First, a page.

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Liquid biopsy – Urine as a sample type 
Screening and early detection of cancer are important to prevent morbidity and mortality. A tissue biopsy is the traditional approach to diagnose many cancers forms. However, this procedure is not always feasible and can be painful, expensive, invasive as well as difficult to perform (1).  
As a result, minimally invasive procedures such as liquid biopsies, that search for biomarkers, measurable substances whose presence or lack of can indicate disease, are gaining interest (1). Circulating molecules like cell-free DNA, tumor cells, RNA, proteins, peptides and exosomes in biological fluids such as plasma, saliva, serum and urine can be used as biomarkers for disease detection. 
Liquid biopsies have several advantages - they allow repeat sampling, are associated with less complications and are less invasive than traditional biopsies (1)
While plasma (blood) testing is typically the most common liquid biopsy, urine as a sample type offers several benefits over blood. It is easily accessible, non-invasive, and can be available in larger quantities (2). Moreover, urine sampling does not hold any risk of transmission of blood-borne pathogens (3).  
Studies have shown the potential of urine for several cancers, including prostate and breast cancer research. 

Want to learn more about urine as a liquid biopsy: Click here: 

Prostate Cancer and Urine 
Prostate Cancer is the most common cancer in men in developed countries (4). The 5-year survival rate for men with local or regional prostate cancer is nearly 100%. Alternatively, for men where the disease has spread to other parts of the body, the survival rate can drop up to 31% (5), highlighting the importance of screening and early detection. 
Increased levels of Prostate Specific Antigen (PSA), a protein found in blood is the most common method to detect prostate cancer. However, PSA testing has low sensitivity and specificity, and other conditions can also result in elevated PSA levels, resulting in overdiagnosis and overtreatment. Additionally, for some prostate cancer types, men do not display higher levels of PSA (6).  
Recent studies have shown urine as a promising source of biomarkers for early detection and prediction of prostate cancer. With prostate manipulation, biomarkers for prostate cancer including prostate cancer cells, DNA, RNA, proteins and other small molecules can be released into urine (7).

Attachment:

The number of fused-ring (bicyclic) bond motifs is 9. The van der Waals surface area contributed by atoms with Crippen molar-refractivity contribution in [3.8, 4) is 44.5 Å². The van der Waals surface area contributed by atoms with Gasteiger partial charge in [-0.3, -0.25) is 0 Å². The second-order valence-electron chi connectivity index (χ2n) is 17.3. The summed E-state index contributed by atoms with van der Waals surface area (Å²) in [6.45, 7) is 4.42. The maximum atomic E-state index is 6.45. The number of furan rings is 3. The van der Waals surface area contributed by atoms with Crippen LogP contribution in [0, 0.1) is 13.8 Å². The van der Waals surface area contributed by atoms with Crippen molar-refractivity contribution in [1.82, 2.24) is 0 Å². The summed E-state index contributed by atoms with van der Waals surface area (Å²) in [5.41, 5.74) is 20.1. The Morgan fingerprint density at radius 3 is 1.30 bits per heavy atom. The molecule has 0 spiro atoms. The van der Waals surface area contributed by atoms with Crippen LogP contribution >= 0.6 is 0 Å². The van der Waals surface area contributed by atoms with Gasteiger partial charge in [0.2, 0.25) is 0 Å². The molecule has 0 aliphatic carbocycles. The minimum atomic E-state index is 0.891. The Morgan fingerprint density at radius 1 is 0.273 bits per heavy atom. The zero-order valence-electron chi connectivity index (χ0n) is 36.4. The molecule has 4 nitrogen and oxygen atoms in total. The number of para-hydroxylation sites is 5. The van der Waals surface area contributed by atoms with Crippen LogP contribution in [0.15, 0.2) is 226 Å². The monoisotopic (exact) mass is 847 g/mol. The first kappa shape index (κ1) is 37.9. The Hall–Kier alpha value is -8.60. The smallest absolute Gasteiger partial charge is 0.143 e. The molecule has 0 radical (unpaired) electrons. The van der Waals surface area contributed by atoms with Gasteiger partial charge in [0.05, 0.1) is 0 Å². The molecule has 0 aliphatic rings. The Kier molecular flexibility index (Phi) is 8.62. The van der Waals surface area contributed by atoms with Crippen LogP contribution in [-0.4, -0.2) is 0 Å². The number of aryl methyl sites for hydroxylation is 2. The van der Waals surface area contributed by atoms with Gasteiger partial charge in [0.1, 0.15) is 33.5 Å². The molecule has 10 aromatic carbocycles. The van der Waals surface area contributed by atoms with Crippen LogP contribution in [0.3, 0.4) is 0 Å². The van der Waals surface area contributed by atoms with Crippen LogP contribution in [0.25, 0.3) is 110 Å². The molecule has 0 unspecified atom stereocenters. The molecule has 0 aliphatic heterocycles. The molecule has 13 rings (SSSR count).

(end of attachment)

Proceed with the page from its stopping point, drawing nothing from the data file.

To avoid dilution of prostate cancer biomarkers, collecting first-void or first-catch urine (first 20ml of urine flow) is important and can be more effective than a midstream sample (8,9).  

Want to learn more about prostate cancer and urine: Click here: 

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Breast Cancer and Urine   
Breast Cancer is the leading cause of cancer death in women worldwide (10).  
Current methods to screen for breast cancer include a mammography, which takes images of the breast with an x-ray (10). While screening efforts have been implemented, the effectiveness of a mammography varies with age, with an overall sensitivity of 75% (11), but only around 54-58% in women younger than 40 (2). As a result, alternative methods to screen for breast cancer are needed. Urine contains potential biomarkers for breast cancer. Additionally, urinary DNA has shown possibilities to measure breast cancer severity and help predict disease relapse (12,13).  

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URODETECT 
Aim: 
Given the challenges in screening and early detection and the possibility of urine as a potential sample type to improve cancer research, this PhD project, titled Urine as a liquid biopsy for cancer detection (URODETECT), will focus on the two most common cancer types in male and females, prostate and breast cancer respectively.  Colli-Pee Variants